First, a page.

Sunday, April 17, 2011

Change, We Can Believe In II

We're lucky to have a really good coffee store near our offices - because, this being Mexico, we put in longer, harder hours than a lot of other countries whose names we could mention, so we're constantly in need of a caffeine fix. It takes about three minutes to walk there, which is fortunate because the process of actually obtaining coffee takes longer than some surgeries we've undergone. Today we set a record of nearly 30 minutes to pick up our usual order: a kilo of the house blend, ground for paper filter.

Though the shop sells nothing but coffee, so grinding and bagging coffee is literally all the kid who works there has to do, he approaches every order with the same tentative sense of wonder and apprehension that we image he felt on his very first day. Watching him work reminds us of ourselves wrapping Christmas presents: It's pretty simple, and we know how to do it, but we don't do it very often and would hate to fuck it up, so we bring a certain gingerness to the process. In the end, two 500-gram bags of fresh-ground coffee were successfully sealed shut with scotch tape, and we all exhaled. And then we made the mistake of trying to pay for 135 pesos worth of coffee with a 200-peso bill.

"Do you have anything smaller?" he asked, after several minutes rummaging for change in the back room. We explained that the next smallest bill in the Mexican currency system, the 100-peso note, would not actually cover the cost of the coffee, but that in any case, no, we didn't.

"Wait here," he said, and - in a time-honored Mexican tradition - took off down the street in search of change. For 15 minutes, we stood alone in the coffee shop - more than enough time to have gone home, gotten exact change, and returned. Or to have pulled our car around and loaded it up with the store's safe, the coffee roaster, and a couple of 50 kg. bags of Chiapas beans.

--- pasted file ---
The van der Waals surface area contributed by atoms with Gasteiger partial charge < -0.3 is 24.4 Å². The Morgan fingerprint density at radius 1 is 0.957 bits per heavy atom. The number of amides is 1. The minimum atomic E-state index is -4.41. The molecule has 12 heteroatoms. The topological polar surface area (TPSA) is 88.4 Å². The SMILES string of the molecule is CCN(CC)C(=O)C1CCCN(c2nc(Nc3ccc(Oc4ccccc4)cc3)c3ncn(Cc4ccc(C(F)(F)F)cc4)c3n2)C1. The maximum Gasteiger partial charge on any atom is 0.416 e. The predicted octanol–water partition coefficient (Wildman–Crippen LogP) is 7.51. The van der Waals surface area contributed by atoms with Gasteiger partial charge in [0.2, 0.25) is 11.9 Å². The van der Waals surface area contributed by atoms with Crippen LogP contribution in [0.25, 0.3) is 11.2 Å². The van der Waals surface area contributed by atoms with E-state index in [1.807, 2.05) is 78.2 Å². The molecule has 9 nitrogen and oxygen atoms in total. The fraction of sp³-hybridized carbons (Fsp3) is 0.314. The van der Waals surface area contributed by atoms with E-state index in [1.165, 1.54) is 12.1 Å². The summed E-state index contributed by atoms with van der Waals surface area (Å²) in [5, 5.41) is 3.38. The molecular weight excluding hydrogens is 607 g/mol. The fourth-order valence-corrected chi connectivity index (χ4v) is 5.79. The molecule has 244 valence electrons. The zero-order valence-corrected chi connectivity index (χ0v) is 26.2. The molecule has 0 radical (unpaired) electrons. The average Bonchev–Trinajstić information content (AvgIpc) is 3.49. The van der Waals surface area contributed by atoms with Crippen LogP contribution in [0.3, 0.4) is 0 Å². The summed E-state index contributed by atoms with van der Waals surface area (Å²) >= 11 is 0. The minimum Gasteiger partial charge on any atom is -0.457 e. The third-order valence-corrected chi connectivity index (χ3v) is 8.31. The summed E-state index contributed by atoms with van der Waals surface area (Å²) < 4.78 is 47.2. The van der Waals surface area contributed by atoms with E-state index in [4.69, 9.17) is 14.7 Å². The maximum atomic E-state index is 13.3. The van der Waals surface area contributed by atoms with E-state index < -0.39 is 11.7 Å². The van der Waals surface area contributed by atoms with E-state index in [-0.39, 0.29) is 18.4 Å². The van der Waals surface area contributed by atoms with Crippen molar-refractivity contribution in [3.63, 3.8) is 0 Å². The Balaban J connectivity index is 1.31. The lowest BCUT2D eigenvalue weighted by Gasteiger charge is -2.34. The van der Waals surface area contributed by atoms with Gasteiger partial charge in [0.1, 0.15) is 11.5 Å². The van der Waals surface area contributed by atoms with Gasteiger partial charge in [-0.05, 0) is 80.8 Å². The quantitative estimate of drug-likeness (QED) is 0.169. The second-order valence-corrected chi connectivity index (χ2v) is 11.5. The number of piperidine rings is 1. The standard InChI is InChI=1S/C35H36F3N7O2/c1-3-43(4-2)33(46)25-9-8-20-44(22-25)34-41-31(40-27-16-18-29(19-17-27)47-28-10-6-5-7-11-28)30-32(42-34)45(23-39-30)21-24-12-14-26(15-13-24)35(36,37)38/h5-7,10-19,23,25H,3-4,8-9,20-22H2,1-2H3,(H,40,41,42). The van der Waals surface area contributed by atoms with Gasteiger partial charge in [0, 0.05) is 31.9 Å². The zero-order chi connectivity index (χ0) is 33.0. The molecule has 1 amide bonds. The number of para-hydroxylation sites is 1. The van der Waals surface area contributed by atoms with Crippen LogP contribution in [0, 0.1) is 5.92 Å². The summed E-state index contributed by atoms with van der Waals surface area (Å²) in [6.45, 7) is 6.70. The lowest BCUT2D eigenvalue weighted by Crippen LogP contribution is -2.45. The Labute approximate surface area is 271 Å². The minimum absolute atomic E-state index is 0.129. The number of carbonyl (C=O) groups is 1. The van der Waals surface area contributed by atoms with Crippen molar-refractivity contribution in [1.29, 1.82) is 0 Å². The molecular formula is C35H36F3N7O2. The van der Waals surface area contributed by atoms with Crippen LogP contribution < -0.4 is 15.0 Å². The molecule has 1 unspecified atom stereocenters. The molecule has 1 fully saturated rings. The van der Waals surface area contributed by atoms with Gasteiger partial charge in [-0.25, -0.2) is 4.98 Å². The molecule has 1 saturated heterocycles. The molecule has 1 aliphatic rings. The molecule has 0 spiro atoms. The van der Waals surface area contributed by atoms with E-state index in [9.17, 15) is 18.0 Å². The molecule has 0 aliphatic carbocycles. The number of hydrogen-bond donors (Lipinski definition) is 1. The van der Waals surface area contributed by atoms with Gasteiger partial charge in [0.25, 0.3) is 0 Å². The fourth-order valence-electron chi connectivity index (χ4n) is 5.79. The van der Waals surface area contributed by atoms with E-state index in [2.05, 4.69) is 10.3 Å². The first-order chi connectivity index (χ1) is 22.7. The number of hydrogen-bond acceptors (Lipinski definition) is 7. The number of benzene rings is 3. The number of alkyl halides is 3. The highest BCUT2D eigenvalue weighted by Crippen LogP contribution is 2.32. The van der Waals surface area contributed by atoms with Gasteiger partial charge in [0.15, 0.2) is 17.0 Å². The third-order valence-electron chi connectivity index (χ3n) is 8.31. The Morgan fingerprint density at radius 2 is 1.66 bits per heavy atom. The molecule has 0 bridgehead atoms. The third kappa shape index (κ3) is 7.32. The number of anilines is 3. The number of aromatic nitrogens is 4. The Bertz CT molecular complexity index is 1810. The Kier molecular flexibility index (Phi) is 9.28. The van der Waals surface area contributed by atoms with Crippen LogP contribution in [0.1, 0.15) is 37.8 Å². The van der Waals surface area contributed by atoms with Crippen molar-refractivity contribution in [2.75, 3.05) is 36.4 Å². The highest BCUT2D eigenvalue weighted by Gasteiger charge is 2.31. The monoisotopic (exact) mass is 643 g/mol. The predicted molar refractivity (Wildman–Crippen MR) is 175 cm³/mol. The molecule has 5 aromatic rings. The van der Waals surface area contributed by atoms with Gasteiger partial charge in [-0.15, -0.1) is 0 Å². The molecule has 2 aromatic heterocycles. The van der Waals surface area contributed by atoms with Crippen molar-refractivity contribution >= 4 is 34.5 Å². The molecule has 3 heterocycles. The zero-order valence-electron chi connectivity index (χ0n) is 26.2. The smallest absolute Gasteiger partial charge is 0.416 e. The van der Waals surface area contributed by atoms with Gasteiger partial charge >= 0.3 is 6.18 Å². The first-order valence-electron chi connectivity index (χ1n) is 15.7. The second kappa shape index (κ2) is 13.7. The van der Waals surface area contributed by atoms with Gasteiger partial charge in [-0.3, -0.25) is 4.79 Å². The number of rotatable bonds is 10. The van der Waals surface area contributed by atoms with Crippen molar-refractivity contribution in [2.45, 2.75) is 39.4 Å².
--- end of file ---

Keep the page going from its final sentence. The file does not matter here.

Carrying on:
After a quarter of an hour of searching, he returned empty-handed - because how could any merchant in the centro of a large city at 3:00 in the afternoon of the first day of the biggest tourist week of the year be expected to have the equivalent of 15 dollars in change?

Back into the storeroom he went, and we could hear the methodical plink-plink-plinking of someone counting out coins. The usual way to configure 65 pesos would be one bill and two coins - maybe two bills and three coins if you don't have any 50s. Instead, our boy comes out with what we later counted out to be 83 coins, mostly 50-centavo pieces, muttered something that sounded like an apology, and poured them into our cupped hands. Then we walked home more slowly than usual, trying not to drop them.

5 comments:

http://imustbecrazytoliveinmexico.blogspot.com/ said...

Now you will have plenty of change for the public transport.

Anonymous said...

why didn't he take some of the coins out into the neighborhood and trade them for bills? alternatively, why didn't he put your coins into a cup or a bag for you?
makes life more interesting the way he did it -- viva mexico!!

Manny, Moe and Jack said...

Those coins make good shims when realigning the car's suspension after hitting a few thousand potholes. Save them!!

Charles Pergiel said...

According to my calculations, you paid $5.29 US a pound for your coffee. A quick glance at the internet shows coffee runs about $13 a pound with free shipping. I can't tell you how much it runs in the stores, the only coffee I buy is from McDonalds, and it's 75 cents for a small cup, with the senior discount. I must be getting old.

Burro Hall said...

Oh yeah - no complaint about the actual price of the coffee, which is well below the price I'd pay in NY. But in NY, I could pay with a $20 without the clerk leaving the shop unattended for half an hour.